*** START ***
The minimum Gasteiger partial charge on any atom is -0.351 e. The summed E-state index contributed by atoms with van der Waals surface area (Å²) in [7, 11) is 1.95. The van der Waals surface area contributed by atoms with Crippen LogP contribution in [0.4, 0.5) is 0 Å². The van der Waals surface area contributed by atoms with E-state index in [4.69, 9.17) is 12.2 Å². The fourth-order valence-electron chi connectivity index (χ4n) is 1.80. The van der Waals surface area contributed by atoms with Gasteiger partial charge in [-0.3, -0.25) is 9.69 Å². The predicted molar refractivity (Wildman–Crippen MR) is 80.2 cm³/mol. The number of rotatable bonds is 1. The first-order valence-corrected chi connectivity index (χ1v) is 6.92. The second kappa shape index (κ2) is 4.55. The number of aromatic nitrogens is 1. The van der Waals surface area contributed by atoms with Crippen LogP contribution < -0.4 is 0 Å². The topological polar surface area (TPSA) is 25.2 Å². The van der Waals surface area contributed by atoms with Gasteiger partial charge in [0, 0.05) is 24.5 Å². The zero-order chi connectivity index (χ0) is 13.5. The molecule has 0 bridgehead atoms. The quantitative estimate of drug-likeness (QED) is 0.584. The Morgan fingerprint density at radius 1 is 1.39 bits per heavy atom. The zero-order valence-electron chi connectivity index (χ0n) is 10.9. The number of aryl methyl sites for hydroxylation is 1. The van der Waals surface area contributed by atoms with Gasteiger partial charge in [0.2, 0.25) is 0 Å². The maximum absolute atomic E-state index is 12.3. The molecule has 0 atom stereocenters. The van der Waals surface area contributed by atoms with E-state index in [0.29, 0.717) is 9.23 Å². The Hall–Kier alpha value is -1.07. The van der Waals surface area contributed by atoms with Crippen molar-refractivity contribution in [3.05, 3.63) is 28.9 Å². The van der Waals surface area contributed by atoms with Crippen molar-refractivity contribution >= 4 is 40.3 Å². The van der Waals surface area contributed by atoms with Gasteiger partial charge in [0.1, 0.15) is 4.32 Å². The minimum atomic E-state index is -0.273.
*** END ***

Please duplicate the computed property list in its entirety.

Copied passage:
The minimum Gasteiger partial charge on any atom is -0.351 e. The summed E-state index contributed by atoms with van der Waals surface area (Å²) in [7, 11) is 1.95. The van der Waals surface area contributed by atoms with Crippen LogP contribution in [0.4, 0.5) is 0 Å². The van der Waals surface area contributed by atoms with E-state index in [4.69, 9.17) is 12.2 Å². The fourth-order valence-electron chi connectivity index (χ4n) is 1.80. The van der Waals surface area contributed by atoms with Gasteiger partial charge in [-0.3, -0.25) is 9.69 Å². The predicted molar refractivity (Wildman–Crippen MR) is 80.2 cm³/mol. The number of rotatable bonds is 1. The first-order valence-corrected chi connectivity index (χ1v) is 6.92. The second kappa shape index (κ2) is 4.55. The number of aromatic nitrogens is 1. The van der Waals surface area contributed by atoms with Crippen LogP contribution < -0.4 is 0 Å². The topological polar surface area (TPSA) is 25.2 Å². The van der Waals surface area contributed by atoms with Gasteiger partial charge in [0, 0.05) is 24.5 Å². The zero-order chi connectivity index (χ0) is 13.5. The molecule has 0 bridgehead atoms. The quantitative estimate of drug-likeness (QED) is 0.584. The Morgan fingerprint density at radius 1 is 1.39 bits per heavy atom. The zero-order valence-electron chi connectivity index (χ0n) is 10.9. The number of aryl methyl sites for hydroxylation is 1. The van der Waals surface area contributed by atoms with Gasteiger partial charge in [0.2, 0.25) is 0 Å². The maximum absolute atomic E-state index is 12.3. The molecule has 0 atom stereocenters. The van der Waals surface area contributed by atoms with E-state index in [0.29, 0.717) is 9.23 Å². The Hall–Kier alpha value is -1.07. The van der Waals surface area contributed by atoms with Crippen molar-refractivity contribution in [3.05, 3.63) is 28.9 Å². The van der Waals surface area contributed by atoms with Crippen molar-refractivity contribution >= 4 is 40.3 Å². The van der Waals surface area contributed by atoms with Gasteiger partial charge in [0.1, 0.15) is 4.32 Å². The minimum atomic E-state index is -0.273.